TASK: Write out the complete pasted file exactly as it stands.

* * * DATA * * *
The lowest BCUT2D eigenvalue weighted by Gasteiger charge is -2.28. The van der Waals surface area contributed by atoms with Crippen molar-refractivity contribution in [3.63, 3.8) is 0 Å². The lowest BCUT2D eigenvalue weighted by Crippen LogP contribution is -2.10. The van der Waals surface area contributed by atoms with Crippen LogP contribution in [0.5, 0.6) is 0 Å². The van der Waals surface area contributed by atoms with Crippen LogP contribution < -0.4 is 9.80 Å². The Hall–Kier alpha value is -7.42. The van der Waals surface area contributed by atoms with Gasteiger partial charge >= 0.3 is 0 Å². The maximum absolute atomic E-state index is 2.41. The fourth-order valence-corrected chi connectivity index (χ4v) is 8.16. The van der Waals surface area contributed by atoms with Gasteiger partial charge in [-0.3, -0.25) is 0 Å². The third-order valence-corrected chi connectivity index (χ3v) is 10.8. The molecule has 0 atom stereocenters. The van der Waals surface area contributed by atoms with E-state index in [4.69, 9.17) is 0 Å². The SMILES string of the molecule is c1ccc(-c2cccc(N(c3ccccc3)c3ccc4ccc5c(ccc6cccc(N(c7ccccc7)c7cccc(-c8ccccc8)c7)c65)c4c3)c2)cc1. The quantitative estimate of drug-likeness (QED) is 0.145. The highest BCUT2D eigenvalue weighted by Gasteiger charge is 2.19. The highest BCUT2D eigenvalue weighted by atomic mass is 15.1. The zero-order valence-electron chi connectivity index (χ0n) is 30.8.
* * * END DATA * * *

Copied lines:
The lowest BCUT2D eigenvalue weighted by Gasteiger charge is -2.28. The van der Waals surface area contributed by atoms with Crippen molar-refractivity contribution in [3.63, 3.8) is 0 Å². The lowest BCUT2D eigenvalue weighted by Crippen LogP contribution is -2.10. The van der Waals surface area contributed by atoms with Crippen LogP contribution in [0.5, 0.6) is 0 Å². The van der Waals surface area contributed by atoms with Crippen LogP contribution < -0.4 is 9.80 Å². The Hall–Kier alpha value is -7.42. The van der Waals surface area contributed by atoms with Gasteiger partial charge >= 0.3 is 0 Å². The maximum absolute atomic E-state index is 2.41. The fourth-order valence-corrected chi connectivity index (χ4v) is 8.16. The van der Waals surface area contributed by atoms with Gasteiger partial charge in [-0.3, -0.25) is 0 Å². The third-order valence-corrected chi connectivity index (χ3v) is 10.8. The molecule has 0 atom stereocenters. The van der Waals surface area contributed by atoms with E-state index in [4.69, 9.17) is 0 Å². The SMILES string of the molecule is c1ccc(-c2cccc(N(c3ccccc3)c3ccc4ccc5c(ccc6cccc(N(c7ccccc7)c7cccc(-c8ccccc8)c7)c65)c4c3)c2)cc1. The quantitative estimate of drug-likeness (QED) is 0.145. The highest BCUT2D eigenvalue weighted by Gasteiger charge is 2.19. The highest BCUT2D eigenvalue weighted by atomic mass is 15.1. The zero-order valence-electron chi connectivity index (χ0n) is 30.8.